PoC News in America

We have some big news stories, and some fun pop culture items for this week!

We’ve covered the Bill Cosby story pretty extensively here at Persephone. However, people are struggling to separate the artist from his art as The Cosby Show remains immensely important in TV history.

There has been a flood of news regarding police brutality and generally shady police tactics and behaviors, as we anxiously await the final verdict in Darren Wilson’s trial:

On top of some sexist and homophobic remarks, incoming Nevada Speaker said Democrats have “master-slave” relationship with “simple-minded darkies.”

New documentary Death Metal Angola claims musical roots in Africa.

St. Louis area high school seniors wore blackface for a football game, which somehow was not stopped by any school official.

A high school assistant principal in Virginia tweets racist joke and is caught by her students. It’s OK, though, her daughters dated black guys.

Did you catch President Obama’s speech on immigration reform? Watch it here!

Speaking of immigration reform, NYU will now offer scholarships to undocumented students.

Orange is the New Black actress Diane Guerrero shared her story about coming home from school and finding out that her family had been deported.

Remember that catcalling video? Here’s a sociological breakdown of why it’s a terrible video and social experiment.

Native American protestors were arrested after Keystone XL Pipeline vote.

November is Sikh Awareness and Appreciation month in California.

Daniel Handler (better known as Lemony Snicket) made offensive comments and then apologized and donated money. I’m not sure if I’ll be able to look at A Series of Unfortunate Events the same, but at least he highlighted an important cause.

BandAid30 released a re-recording of “Do They Know It’s Christmas?” and some of the lyric changes got some attention.

MTV has put the second season of their documentary series Rebel Music on Facebook. The series focuses on youth protestors and activists around the world, with the first episode focusing on Native musicians and activists.

Podcast phenomenon Serial is on break this upcoming week, so while you take the chance to get caught up and slip down the internet rabbithole of theories, you can also head over to The Awl for a piece on white reporter privilege.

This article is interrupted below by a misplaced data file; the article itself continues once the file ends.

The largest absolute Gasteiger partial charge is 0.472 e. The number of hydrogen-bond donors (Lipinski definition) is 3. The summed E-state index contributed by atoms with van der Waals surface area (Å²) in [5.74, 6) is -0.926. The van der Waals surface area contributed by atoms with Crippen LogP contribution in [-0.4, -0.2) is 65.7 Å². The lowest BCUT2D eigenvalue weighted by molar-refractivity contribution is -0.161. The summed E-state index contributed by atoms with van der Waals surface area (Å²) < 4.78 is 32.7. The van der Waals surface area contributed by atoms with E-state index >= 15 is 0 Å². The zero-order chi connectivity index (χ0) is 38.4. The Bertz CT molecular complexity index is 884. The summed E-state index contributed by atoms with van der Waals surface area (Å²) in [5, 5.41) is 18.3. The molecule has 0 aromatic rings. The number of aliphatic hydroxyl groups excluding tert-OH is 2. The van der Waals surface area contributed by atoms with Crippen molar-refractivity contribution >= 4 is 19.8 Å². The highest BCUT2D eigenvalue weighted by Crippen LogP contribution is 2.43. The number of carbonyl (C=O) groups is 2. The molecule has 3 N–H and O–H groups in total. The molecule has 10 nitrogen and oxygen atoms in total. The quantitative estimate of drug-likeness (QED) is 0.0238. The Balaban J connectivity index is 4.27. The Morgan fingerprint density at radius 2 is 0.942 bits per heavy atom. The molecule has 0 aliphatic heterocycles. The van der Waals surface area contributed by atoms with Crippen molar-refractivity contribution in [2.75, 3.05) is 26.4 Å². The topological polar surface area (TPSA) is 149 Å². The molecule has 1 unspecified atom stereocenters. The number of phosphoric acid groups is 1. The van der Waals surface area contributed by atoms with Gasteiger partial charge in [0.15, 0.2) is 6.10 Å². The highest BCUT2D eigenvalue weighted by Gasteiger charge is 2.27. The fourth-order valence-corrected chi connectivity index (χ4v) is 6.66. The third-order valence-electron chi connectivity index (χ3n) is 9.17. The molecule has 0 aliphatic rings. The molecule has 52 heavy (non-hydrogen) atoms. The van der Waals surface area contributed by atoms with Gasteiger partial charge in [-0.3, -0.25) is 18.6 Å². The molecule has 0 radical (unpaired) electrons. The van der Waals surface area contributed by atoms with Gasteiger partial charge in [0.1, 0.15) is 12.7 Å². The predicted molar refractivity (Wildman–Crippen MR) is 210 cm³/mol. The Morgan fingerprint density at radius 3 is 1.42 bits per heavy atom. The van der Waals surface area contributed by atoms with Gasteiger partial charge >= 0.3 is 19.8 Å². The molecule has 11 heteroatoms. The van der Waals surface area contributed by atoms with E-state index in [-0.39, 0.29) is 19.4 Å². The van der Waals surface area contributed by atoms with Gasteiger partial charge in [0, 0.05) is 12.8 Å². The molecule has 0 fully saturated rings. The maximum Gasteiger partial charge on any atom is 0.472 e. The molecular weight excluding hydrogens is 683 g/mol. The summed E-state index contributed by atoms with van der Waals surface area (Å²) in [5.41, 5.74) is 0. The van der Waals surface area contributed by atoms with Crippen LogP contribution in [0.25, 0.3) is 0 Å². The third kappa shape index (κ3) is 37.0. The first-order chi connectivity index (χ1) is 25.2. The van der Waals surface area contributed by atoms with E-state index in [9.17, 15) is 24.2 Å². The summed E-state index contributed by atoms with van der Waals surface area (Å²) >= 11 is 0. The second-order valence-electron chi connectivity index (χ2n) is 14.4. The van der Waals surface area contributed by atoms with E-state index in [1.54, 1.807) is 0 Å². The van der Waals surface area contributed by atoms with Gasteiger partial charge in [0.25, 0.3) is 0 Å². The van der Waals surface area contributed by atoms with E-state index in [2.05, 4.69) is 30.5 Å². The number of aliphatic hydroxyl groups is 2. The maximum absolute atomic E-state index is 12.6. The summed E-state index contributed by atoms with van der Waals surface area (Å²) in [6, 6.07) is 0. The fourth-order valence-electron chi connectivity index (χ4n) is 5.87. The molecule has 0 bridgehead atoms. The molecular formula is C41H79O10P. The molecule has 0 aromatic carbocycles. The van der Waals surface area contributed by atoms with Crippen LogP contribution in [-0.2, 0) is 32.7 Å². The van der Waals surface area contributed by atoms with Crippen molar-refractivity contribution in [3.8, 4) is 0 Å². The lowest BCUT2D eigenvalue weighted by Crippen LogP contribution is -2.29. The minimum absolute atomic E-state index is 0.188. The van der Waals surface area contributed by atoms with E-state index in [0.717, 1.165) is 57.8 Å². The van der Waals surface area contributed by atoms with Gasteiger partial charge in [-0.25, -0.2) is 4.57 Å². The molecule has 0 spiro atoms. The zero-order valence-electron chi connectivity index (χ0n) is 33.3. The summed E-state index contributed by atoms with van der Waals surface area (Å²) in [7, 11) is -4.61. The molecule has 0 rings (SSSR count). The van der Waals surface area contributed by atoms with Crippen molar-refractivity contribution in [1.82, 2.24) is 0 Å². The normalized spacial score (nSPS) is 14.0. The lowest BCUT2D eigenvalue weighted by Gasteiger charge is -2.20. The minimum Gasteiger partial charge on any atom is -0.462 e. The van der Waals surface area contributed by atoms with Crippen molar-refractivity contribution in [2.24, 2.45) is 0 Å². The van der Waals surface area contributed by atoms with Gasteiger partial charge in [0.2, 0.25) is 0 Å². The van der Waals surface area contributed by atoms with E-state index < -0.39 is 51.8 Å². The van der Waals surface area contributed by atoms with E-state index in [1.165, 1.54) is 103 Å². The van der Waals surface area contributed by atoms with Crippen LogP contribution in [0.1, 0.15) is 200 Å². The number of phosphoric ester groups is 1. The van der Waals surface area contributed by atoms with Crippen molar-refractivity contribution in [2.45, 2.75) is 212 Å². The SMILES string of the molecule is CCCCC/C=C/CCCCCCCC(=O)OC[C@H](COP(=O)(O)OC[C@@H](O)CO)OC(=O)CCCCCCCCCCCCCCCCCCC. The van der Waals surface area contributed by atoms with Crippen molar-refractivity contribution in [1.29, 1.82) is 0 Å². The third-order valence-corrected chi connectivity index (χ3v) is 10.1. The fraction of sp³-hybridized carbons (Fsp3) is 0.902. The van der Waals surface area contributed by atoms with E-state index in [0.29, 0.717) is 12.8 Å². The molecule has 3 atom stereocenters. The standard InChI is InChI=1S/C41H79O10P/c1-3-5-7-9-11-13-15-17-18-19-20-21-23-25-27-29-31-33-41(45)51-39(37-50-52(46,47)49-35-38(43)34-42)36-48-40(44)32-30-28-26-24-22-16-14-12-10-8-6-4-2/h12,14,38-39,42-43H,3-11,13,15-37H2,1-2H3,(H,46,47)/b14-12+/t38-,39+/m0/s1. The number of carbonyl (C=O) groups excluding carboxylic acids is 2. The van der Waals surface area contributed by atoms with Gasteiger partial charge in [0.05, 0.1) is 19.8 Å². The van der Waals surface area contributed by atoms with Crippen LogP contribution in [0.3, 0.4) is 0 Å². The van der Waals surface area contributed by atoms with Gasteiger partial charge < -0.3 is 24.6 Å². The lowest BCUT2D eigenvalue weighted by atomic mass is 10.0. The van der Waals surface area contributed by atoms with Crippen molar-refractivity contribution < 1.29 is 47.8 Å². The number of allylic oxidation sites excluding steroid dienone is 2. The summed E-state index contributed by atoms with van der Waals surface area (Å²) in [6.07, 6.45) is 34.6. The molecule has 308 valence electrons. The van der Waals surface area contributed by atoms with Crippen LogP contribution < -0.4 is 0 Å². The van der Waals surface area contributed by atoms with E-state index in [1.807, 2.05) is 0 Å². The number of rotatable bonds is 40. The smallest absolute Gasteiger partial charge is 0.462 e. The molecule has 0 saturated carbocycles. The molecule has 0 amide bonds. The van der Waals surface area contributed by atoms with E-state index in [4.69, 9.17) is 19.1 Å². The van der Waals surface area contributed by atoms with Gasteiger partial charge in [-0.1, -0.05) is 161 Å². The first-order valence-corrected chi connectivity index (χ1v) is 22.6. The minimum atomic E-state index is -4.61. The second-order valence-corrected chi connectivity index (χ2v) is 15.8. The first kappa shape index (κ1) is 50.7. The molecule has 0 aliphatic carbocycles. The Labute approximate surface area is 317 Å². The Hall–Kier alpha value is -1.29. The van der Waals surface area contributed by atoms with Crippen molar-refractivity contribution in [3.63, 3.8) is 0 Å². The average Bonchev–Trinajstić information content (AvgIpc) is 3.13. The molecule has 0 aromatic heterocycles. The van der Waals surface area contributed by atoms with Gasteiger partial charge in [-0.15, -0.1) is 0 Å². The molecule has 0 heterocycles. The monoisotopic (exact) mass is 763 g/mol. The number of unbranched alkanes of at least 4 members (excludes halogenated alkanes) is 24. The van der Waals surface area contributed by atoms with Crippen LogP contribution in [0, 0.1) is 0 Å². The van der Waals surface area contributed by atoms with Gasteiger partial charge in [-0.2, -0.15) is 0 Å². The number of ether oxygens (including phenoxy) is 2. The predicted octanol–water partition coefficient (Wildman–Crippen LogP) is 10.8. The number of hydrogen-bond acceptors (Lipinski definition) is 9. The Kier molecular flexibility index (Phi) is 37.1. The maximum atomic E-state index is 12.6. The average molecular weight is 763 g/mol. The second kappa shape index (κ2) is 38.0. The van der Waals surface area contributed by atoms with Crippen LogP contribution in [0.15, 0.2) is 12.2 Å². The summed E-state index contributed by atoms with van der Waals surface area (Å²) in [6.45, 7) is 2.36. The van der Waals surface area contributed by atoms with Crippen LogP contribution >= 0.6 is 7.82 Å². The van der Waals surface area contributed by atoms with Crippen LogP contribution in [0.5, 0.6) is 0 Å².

Selfie isn’t completely dead!

Bollywood’s relationship with Western fashion is a relatively new one but as markets and social media expand, so do actresses’ opportunities in becoming style icons.

Toni Morrison was on The Colbert Report. Bask in her glory!

Steve McQueen has announced two projects that have people excited: 1) A Paul Robeson biopic, and 2) A remake of the British miniseries Widows, where three widows find their husbands’ plans for a robbery following their husbands’ deaths.

Hey, Teens React to Malala Yousafzai is pretty great in talking about Malala as an inspiration, and about the misinformation about Islam and the tensions in the Middle East.

NBC has attempted to update and eliminate the racist moments in their Peter Pan musical by working with a Native composer/consultant on the show. We’ll see how that pans out when the musical airs next month.

Beyoncé dropped a new video for “7/11” and it’s perfect.

Share your thoughts and McQueen’s Widows dream cast ideas in the comments!

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Karishma

Karishma is a twenty-something living in New York City and is trying her hardest to live out every cliche about Millennials. This involves eating her feelings, drowning in debt and mocking infomercials. She likes sociology so much that she has two degrees in it, and is still warding off her parents' questions about a real career.

3 thoughts on “PoC News in America”

  1. Not only am I pissed that this man got away with murder (his life was arguably enriched by shooting a teenager to death, that fucker), now I’m going to have to somehow keep my sanity around racist relatives who will talk shit about “he robbed a convenience store, you know,” and “justice was really served. they need to stop blaming the police for their problems.” These are things they said about Trayvon Martin too, so I know it’ll be repeated. Also my *immigrant* relatives posted a picture on facebook with the Confederate flag on their house. Explain THAT.

    … on typing all that, maybe I’ll skip seeing my family over the long weekend and spend some time with my cats.

  2. Since Darren Wilson was not indicted tonight, I thought I’d share some feelings about Prosecutor McCullough’s statements. As flawed as social media may be, the past 100 days have proven the power of grassroots organizing and of the slow unpacking and deprivileging of journalism. Mainstream media focused on this tragedy when the story best served their ultimate goal of increasing tv viewership and getting page views. The journalist-activists who have undertaken the courageous work of spreading news and aiding the Ferguson community during a time of injustice and grief have used the most open access means available to them: social media. For every racially-coded piece released by cable news and the Ferguson local government, there were ground-level activists documenting and celebrating community organizing, medical and first aid training, political activism and general solidarity. We have seen how activists of color have reached across international borders as part of this solidarity. I believe in the power of these protests and in social media particularly for marginalized activists of color. My heart goes out to every protestor in America and to every black person in this country, who live in a country that is so hostile to their very existence. Rest in power, Big Mike.

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